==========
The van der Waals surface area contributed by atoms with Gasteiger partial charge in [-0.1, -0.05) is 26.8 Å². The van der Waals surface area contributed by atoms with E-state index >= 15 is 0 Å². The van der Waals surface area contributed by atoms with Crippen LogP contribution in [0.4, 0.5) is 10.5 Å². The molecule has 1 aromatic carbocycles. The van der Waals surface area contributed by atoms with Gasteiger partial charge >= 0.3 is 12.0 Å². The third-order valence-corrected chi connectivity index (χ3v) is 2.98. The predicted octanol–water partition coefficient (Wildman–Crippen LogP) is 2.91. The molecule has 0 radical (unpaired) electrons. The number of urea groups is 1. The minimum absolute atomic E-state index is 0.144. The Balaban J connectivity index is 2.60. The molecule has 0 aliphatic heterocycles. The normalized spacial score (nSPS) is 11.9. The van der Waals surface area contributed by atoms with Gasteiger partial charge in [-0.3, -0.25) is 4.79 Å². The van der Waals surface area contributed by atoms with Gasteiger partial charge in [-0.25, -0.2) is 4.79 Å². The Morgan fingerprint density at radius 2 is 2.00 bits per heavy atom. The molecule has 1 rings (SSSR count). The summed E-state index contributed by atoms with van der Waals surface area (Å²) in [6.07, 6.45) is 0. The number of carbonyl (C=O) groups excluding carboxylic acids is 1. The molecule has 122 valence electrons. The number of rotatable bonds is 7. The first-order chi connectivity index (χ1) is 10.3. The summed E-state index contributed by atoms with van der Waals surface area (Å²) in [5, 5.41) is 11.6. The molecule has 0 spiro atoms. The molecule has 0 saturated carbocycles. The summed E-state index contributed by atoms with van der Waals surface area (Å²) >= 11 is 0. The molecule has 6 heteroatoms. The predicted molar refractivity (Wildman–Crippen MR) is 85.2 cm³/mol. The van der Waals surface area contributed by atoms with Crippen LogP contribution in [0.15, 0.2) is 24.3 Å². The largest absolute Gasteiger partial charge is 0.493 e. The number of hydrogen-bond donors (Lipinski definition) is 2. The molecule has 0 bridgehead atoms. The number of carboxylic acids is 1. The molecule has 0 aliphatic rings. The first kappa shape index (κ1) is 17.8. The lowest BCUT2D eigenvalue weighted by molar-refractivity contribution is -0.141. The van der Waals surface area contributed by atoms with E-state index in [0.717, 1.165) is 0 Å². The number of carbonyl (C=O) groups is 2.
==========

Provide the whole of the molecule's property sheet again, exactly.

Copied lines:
The van der Waals surface area contributed by atoms with Gasteiger partial charge in [-0.1, -0.05) is 26.8 Å². The van der Waals surface area contributed by atoms with E-state index >= 15 is 0 Å². The van der Waals surface area contributed by atoms with Crippen LogP contribution in [0.4, 0.5) is 10.5 Å². The molecule has 1 aromatic carbocycles. The van der Waals surface area contributed by atoms with Gasteiger partial charge >= 0.3 is 12.0 Å². The third-order valence-corrected chi connectivity index (χ3v) is 2.98. The predicted octanol–water partition coefficient (Wildman–Crippen LogP) is 2.91. The molecule has 0 radical (unpaired) electrons. The number of urea groups is 1. The minimum absolute atomic E-state index is 0.144. The Balaban J connectivity index is 2.60. The molecule has 0 aliphatic heterocycles. The normalized spacial score (nSPS) is 11.9. The van der Waals surface area contributed by atoms with Gasteiger partial charge in [-0.3, -0.25) is 4.79 Å². The van der Waals surface area contributed by atoms with Gasteiger partial charge in [-0.25, -0.2) is 4.79 Å². The Morgan fingerprint density at radius 2 is 2.00 bits per heavy atom. The molecule has 1 rings (SSSR count). The summed E-state index contributed by atoms with van der Waals surface area (Å²) in [6.07, 6.45) is 0. The number of carbonyl (C=O) groups excluding carboxylic acids is 1. The molecule has 122 valence electrons. The number of rotatable bonds is 7. The first-order chi connectivity index (χ1) is 10.3. The summed E-state index contributed by atoms with van der Waals surface area (Å²) in [5, 5.41) is 11.6. The molecule has 0 spiro atoms. The molecule has 0 saturated carbocycles. The summed E-state index contributed by atoms with van der Waals surface area (Å²) >= 11 is 0. The molecule has 6 heteroatoms. The predicted molar refractivity (Wildman–Crippen MR) is 85.2 cm³/mol. The van der Waals surface area contributed by atoms with Crippen LogP contribution in [0.15, 0.2) is 24.3 Å². The largest absolute Gasteiger partial charge is 0.493 e. The number of hydrogen-bond donors (Lipinski definition) is 2. The molecule has 0 bridgehead atoms. The number of carboxylic acids is 1. The molecule has 0 aliphatic rings. The first kappa shape index (κ1) is 17.8. The lowest BCUT2D eigenvalue weighted by molar-refractivity contribution is -0.141. The van der Waals surface area contributed by atoms with E-state index in [0.717, 1.165) is 0 Å². The number of carbonyl (C=O) groups is 2.